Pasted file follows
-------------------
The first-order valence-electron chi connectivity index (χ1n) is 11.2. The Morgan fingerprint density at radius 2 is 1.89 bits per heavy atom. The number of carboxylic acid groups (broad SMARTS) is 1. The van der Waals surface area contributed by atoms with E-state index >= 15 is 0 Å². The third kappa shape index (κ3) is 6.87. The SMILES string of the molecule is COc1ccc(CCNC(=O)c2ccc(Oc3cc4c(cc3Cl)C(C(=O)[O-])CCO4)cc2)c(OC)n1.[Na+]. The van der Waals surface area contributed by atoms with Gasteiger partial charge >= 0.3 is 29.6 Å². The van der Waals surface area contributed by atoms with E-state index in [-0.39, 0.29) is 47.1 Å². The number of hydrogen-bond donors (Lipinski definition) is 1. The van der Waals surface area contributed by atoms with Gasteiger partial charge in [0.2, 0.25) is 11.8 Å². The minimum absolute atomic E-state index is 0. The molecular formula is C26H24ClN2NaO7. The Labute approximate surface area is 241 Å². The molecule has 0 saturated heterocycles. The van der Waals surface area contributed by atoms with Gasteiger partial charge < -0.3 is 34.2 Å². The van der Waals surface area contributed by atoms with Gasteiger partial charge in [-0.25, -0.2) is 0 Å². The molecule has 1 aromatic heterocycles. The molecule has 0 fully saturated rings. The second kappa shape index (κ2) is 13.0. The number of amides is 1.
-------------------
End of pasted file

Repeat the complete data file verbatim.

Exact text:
The first-order valence-electron chi connectivity index (χ1n) is 11.2. The Morgan fingerprint density at radius 2 is 1.89 bits per heavy atom. The number of carboxylic acid groups (broad SMARTS) is 1. The van der Waals surface area contributed by atoms with E-state index >= 15 is 0 Å². The third kappa shape index (κ3) is 6.87. The SMILES string of the molecule is COc1ccc(CCNC(=O)c2ccc(Oc3cc4c(cc3Cl)C(C(=O)[O-])CCO4)cc2)c(OC)n1.[Na+]. The van der Waals surface area contributed by atoms with Gasteiger partial charge >= 0.3 is 29.6 Å². The van der Waals surface area contributed by atoms with E-state index in [-0.39, 0.29) is 47.1 Å². The number of hydrogen-bond donors (Lipinski definition) is 1. The van der Waals surface area contributed by atoms with Gasteiger partial charge in [0.2, 0.25) is 11.8 Å². The minimum absolute atomic E-state index is 0. The molecular formula is C26H24ClN2NaO7. The Labute approximate surface area is 241 Å². The molecule has 0 saturated heterocycles. The van der Waals surface area contributed by atoms with Gasteiger partial charge < -0.3 is 34.2 Å². The van der Waals surface area contributed by atoms with Gasteiger partial charge in [-0.25, -0.2) is 0 Å². The molecule has 1 aromatic heterocycles. The molecule has 0 fully saturated rings. The second kappa shape index (κ2) is 13.0. The number of amides is 1.